Word on the street was he was stationed atop a National Guard hospitality rig near the infield tunnel on the backstretch, so that's the direction I headed. I ran.
When I arrived, he was -- with headphones on ears -- taking in the Sprint Showdown, watching his No. 41 car compete. His wife, Shana, was with him. He saw me quickly and waved. I waved back, and did a "Can you talk?" motion with my hand, like a duck bill opening and closing.
He motioned me up.
When I got up there, we discussed his situation and our agreement that NASCAR should divulge the drug for which he tested positive. I asked him what it was.
AP Photo/Chuck Burton
Jeremy Mayfield, right, with ESPN's Marty Smith, apparently was in the wrong watching the race from the infield. Said NASCAR spokesman Ramsey Poston: "There seems to have been a misunderstanding on Jeremy's part."
He told me he didn't know.
Didn't know? How could he possibly not know?
"I have no paperwork whatsoever for what I tested for," Mayfield said. "I don't. They've shown me nothing."
Odd. Mayfield confirmed he'd hired legal representation, and wasn't inclined to file for reinstatement. That would be admittance of guilt, he said.
Every word we shared was shot on a mini-HD cam. He wore a microphone. A television crew was documenting his every move. I inquired about it, and he said it's something he'd been working on for a while.
He also told me something very interesting: When NASCAR told him he had the right for a B sample, he thought that meant he would be retested. He didn't realize the same sample would be tested again by the same lab.
"It's illegal. The same lab can't test both samples," he said.
Meanwhile, a slew of reporters had huddled beneath us. I told him he needed to step up and address the situation with them. He agreed, and down he went. He then set forth adamantly defending himself.
He said NASCAR's time line and explanation were inconsistent: "They've indicated something different every day of the week."
NASCAR denied that Saturday night.
"All NASCAR members who violate the policy, including Jeremy, are notified of the substance that caused the failure," league spokesman Ramsey Poston said. "Jeremy was verbally informed of the substance on three occasions last week by NASCAR's medical review officer. NASCAR stands by the reputable physicians and the nationally renowned lab that handles our substance abuse program."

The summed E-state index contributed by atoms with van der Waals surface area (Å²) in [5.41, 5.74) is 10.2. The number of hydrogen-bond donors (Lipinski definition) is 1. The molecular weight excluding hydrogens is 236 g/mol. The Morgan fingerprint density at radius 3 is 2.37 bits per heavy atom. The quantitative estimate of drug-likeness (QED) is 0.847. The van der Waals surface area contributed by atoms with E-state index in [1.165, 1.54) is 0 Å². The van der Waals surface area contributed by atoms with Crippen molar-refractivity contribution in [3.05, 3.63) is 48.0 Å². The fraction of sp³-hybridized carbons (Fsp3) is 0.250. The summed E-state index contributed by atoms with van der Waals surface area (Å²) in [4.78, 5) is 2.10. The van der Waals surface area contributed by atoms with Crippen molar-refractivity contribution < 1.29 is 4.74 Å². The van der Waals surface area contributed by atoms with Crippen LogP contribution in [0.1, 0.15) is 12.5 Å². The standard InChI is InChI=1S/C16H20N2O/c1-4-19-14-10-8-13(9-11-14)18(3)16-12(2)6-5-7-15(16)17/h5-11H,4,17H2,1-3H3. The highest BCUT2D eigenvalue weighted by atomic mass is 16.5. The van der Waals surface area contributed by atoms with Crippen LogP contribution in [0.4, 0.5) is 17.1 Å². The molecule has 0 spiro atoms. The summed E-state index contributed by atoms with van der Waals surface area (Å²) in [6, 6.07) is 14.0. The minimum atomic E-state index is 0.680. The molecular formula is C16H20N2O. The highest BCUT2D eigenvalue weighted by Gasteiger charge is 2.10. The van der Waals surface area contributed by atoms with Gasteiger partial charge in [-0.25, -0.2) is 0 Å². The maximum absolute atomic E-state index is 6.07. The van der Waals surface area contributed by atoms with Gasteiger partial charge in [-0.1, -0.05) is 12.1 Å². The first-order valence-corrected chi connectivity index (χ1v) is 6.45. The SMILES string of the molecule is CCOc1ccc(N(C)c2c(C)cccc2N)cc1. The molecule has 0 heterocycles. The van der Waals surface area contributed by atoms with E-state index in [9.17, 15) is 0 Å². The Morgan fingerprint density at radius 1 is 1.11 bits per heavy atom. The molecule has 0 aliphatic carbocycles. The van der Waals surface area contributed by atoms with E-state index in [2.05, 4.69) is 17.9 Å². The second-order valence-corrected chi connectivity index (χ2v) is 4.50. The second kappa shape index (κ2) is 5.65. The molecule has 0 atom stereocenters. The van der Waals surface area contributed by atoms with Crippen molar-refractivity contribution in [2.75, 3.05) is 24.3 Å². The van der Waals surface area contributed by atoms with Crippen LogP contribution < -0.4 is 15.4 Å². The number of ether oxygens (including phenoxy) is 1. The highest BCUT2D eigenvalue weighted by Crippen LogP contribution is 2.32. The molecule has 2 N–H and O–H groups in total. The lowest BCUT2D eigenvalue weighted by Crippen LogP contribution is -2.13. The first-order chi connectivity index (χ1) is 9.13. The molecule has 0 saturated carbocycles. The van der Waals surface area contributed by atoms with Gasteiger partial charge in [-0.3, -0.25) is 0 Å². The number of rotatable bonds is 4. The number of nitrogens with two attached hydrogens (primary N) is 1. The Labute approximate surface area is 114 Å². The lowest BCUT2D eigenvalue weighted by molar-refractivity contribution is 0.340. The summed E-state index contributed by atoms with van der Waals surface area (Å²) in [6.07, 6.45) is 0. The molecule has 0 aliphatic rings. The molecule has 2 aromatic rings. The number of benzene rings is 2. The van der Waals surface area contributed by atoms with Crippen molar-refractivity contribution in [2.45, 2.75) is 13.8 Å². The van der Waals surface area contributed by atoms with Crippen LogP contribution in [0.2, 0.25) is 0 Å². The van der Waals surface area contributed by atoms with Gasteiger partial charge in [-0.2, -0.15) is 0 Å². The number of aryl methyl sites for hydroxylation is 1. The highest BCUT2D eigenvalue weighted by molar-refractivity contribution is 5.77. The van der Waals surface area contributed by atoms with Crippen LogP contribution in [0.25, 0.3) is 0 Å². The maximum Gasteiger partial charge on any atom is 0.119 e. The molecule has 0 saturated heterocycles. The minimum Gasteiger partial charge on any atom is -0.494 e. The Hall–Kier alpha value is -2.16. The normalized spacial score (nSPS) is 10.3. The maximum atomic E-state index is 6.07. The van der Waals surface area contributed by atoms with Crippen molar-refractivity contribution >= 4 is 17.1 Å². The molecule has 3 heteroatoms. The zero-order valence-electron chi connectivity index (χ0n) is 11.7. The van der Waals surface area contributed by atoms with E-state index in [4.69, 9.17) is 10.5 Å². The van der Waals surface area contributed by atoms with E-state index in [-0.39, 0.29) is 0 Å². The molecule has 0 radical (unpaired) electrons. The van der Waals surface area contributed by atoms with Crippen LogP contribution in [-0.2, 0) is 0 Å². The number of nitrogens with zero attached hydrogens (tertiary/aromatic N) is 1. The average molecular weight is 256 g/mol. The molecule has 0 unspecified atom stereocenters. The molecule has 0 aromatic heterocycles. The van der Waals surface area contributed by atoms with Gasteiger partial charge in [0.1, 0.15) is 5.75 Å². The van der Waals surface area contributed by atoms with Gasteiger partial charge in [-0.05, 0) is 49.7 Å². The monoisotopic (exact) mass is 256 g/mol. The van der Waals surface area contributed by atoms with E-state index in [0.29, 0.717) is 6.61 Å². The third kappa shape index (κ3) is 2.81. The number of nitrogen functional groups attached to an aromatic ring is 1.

Mayfield wasn't wearing any sort of credential. Rather, I noticed a yellow arm band, which I'm told was an infield pass any fan could buy for $75. Mayfield told the throng he had no plan to go to rehab, and asked whether any of us would do so if we didn't have a problem. He said he took two Claritin D tablets, and that there's more to the story than he's legally able to divulge at this time.
Mayfield got more animated with each passing question, and at one point Shana tried to calm him down. He kept going. He denied taking any illegal drugs and even pinched a bunch of his hair, mentioning that a hair sample would date back before Richmond.
It was like a revelation for him: I'm labeled now. If I'm going to fight this, I darn sure better stand up and fight it.
And he is.
"Wouldn't you want to know? Wouldn't you want a result?" Mayfield said. "If you guys were in my shoes wouldn't you want a result of your results of what happened?"
Earlier in the day I spoke with Tony Furr, Mayfield's old buddy and crew chief, and he backed his driver.
"Jeremy's had allergies. I've known him since '94, and back then he had allergies so bad, there was days it looked like he was crying all the time," Furr said. "On the way to Richmond it was like that. He used to get shots for that stuff and all, and he didn't do that. He took a Claritin.
"And he was out of Claritin and went to the [drug store] right across the road from Richmond [International Raceway] and bought some more Claritin and took another one there because he knew the next day he had to be ready to go. It just so happened it was his time for the random drug test."
Furr also does not believe Mayfield to be a drug abuser.
"It's a difficult situation. We all believe in Jeremy," Furr said. "If he's not the all-American boy, I don't know who is. I've known him all the way up through his career, here, and worked with him on and off. And I know the boy don't drink, smoke, [smoke] dope, none of that stuff.
"So I know Jeremy pretty good. I don't know him like a wife or nothing, but as a friend I've been around him quite a bit, and I can honestly say I don't believe the boy takes any kind of dope whatsoever."
The above was written by Marty Smith. What a bunch of crap. NASCAR bans him from racing for taking Claritin? I'm pretty sure that the positive test was for more than that!
Jeremy states he doesn't know what was the cause of his positive test but he's innocent. You would think that he'd be doing everything, calling everybody, using all resources to find out what the substance was so that he could avoid it in the future...that is unless he already knows. Too much is being made out of his battle with NASCAR over this. He knew the consequence for failing a test and NASCAR has done the right thing by parking him. The last thing the other drivers need, is someone hopped up on drugs running 198 miles per hour in double formation for five hundred miles. What if we learned that Carl Edwards was on a banned substance? The wreck at Talladega would take on a whole new meaning. My point is simple, fail a test and you're out. But you still would think Jeremy would try all options to find out what, two weeks later, he was on to cause the positive test. Only him and NASCAR know.